Many religious denominations agree. Dr. Richard Land, president of the Ethics and Religious Liberty Commission of the Southern Baptist Convention says professional privilege is not as ironclad for protestant pastors. "And I think 99 percent of ministers would say the first requirement is to protect the innocent."

But Land points to a distinction between the Catholic and Protestant traditions. "Catholicism requires you to confess to a priest. The Protestant tradition does not. So that does entangle Catholics a little differently than it does us." In other words, if a Protestant minister learns of a crime against a minor, his loyalty is to the victim, not the confessor. "I know of a situation where a pastor knew about someone who had sexually abused his daughter in the past and the pastor didn't report it to the authorities," Land says. "His inaction ended up splitting the church down the middle."

Interestingly, the Baptist Convention of Texas even offers advice on "keeping your church out of court." In the words of the preamble, "No church wants be sued by a disgruntled former employee, uncover child abuse, or be the site of an accident."

For the Catholic Church, however, where the seal of the confessional is absolute, there can be issues. And according to Lisa Fullam, associate professor of moral theology at the Jesuit School of Theology in Berkeley, California, it's a huge offense to violate that seal. Fullam says this is o ne of the rules of the Catholic Church that has been remarkably well observed over the centuries. She notes that balancing a priest's loyalty to a church tenet with his obligation to obey the law of the land can be problematic.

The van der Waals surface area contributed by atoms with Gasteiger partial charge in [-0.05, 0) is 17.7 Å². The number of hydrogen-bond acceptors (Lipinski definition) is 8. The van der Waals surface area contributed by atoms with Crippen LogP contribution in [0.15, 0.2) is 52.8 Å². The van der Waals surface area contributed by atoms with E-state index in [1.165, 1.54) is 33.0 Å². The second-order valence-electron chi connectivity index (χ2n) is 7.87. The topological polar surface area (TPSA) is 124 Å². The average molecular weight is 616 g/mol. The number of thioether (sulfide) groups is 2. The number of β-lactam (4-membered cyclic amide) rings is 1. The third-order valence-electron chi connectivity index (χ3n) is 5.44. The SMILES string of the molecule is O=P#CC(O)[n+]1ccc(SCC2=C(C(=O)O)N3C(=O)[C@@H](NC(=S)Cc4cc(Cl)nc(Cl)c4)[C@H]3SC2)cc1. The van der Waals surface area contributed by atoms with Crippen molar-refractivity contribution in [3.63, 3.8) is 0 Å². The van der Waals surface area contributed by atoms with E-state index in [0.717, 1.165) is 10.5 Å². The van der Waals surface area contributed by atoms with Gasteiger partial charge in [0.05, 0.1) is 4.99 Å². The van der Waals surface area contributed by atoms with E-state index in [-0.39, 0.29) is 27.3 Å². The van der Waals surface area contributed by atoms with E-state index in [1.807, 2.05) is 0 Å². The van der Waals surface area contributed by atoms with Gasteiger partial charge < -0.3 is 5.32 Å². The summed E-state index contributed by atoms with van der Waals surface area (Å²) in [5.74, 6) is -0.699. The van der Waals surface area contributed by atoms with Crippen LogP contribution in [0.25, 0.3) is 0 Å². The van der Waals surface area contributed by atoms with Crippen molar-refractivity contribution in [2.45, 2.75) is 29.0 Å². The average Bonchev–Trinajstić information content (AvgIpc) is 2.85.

But she says there are still things he could do. "He could say that, as a condition of receiving absolution, the person confessing must go to the proper authorities. Confession requires a firm purpose of amendment and the priest could say he must turn himself in." She adds though, that if the confessor disagrees, the priest is still bound by the secrecy of the confessional.

Anson Shupe, a sociology professor at Indiana University-Purdue University Fort Wayne, says that as a result there are many priests who have become accomplices after the fact. "What complicates it is that the pastor [or priest] needs to protect his whole flock, and in turn they expect to be able to tell him something in confidence. And then he turns round and betrays that confidence."

Shupe says at that point there is more than one victim: the primary victim is the victim of the crime; the secondary victim is the congregation; and the third is the faith they are a part of. "It's a real dilemma in any denomination."

It's not just ministers facing that tricky predicament. The Texas State Board of Examiners of Psychologists recently asked the attorney general's office to decide whether a mental health professional treating an adult patient must report abuse or neglect that the adult patient suffered during childhood. His opinion is expected in a few months.

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Alex Hannaford is a British journalist based in Texas, where he writes about human interest and political issues, religion, crime and culture. You can follow him on Twitter @AlHannaford and read more of his work at his website and blog.